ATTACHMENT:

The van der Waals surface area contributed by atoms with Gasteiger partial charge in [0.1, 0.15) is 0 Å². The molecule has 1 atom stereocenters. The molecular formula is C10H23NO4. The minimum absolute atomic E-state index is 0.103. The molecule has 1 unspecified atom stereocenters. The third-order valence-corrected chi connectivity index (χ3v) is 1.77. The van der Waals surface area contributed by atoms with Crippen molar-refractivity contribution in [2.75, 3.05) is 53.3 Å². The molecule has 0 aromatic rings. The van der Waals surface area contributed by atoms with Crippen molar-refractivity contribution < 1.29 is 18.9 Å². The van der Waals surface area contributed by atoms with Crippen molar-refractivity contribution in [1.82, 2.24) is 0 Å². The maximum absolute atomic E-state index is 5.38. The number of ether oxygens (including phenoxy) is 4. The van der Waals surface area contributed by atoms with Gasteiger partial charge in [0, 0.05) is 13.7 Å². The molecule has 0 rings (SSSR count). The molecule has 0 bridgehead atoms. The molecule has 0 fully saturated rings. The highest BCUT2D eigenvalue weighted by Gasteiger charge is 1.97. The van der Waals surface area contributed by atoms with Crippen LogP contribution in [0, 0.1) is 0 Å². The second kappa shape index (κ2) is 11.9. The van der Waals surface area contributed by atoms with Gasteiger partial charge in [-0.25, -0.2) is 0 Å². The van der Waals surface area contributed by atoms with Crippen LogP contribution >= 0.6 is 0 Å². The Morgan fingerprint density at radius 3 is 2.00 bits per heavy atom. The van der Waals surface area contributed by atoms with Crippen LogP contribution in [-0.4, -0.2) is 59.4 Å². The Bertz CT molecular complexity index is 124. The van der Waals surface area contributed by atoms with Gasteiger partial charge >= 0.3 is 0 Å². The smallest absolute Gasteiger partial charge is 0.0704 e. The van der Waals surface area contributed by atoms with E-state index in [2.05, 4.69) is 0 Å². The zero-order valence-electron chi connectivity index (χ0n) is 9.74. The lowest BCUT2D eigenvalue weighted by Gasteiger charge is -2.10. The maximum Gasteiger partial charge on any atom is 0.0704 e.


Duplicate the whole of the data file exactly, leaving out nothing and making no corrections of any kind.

The van der Waals surface area contributed by atoms with Gasteiger partial charge in [0.1, 0.15) is 0 Å². The molecule has 1 atom stereocenters. The molecular formula is C10H23NO4. The minimum absolute atomic E-state index is 0.103. The molecule has 1 unspecified atom stereocenters. The third-order valence-corrected chi connectivity index (χ3v) is 1.77. The van der Waals surface area contributed by atoms with Crippen molar-refractivity contribution in [2.75, 3.05) is 53.3 Å². The molecule has 0 aromatic rings. The van der Waals surface area contributed by atoms with Crippen molar-refractivity contribution < 1.29 is 18.9 Å². The van der Waals surface area contributed by atoms with Crippen molar-refractivity contribution in [1.82, 2.24) is 0 Å². The maximum absolute atomic E-state index is 5.38. The number of ether oxygens (including phenoxy) is 4. The van der Waals surface area contributed by atoms with Gasteiger partial charge in [0, 0.05) is 13.7 Å². The molecule has 0 rings (SSSR count). The molecule has 0 bridgehead atoms. The molecule has 0 fully saturated rings. The highest BCUT2D eigenvalue weighted by Gasteiger charge is 1.97. The van der Waals surface area contributed by atoms with Crippen LogP contribution in [0, 0.1) is 0 Å². The second kappa shape index (κ2) is 11.9. The van der Waals surface area contributed by atoms with Gasteiger partial charge in [-0.25, -0.2) is 0 Å². The van der Waals surface area contributed by atoms with Crippen LogP contribution >= 0.6 is 0 Å². The Morgan fingerprint density at radius 3 is 2.00 bits per heavy atom. The van der Waals surface area contributed by atoms with Crippen LogP contribution in [-0.4, -0.2) is 59.4 Å². The Bertz CT molecular complexity index is 124. The van der Waals surface area contributed by atoms with Gasteiger partial charge >= 0.3 is 0 Å². The smallest absolute Gasteiger partial charge is 0.0704 e. The van der Waals surface area contributed by atoms with E-state index in [2.05, 4.69) is 0 Å². The zero-order valence-electron chi connectivity index (χ0n) is 9.74. The lowest BCUT2D eigenvalue weighted by Gasteiger charge is -2.10. The maximum Gasteiger partial charge on any atom is 0.0704 e.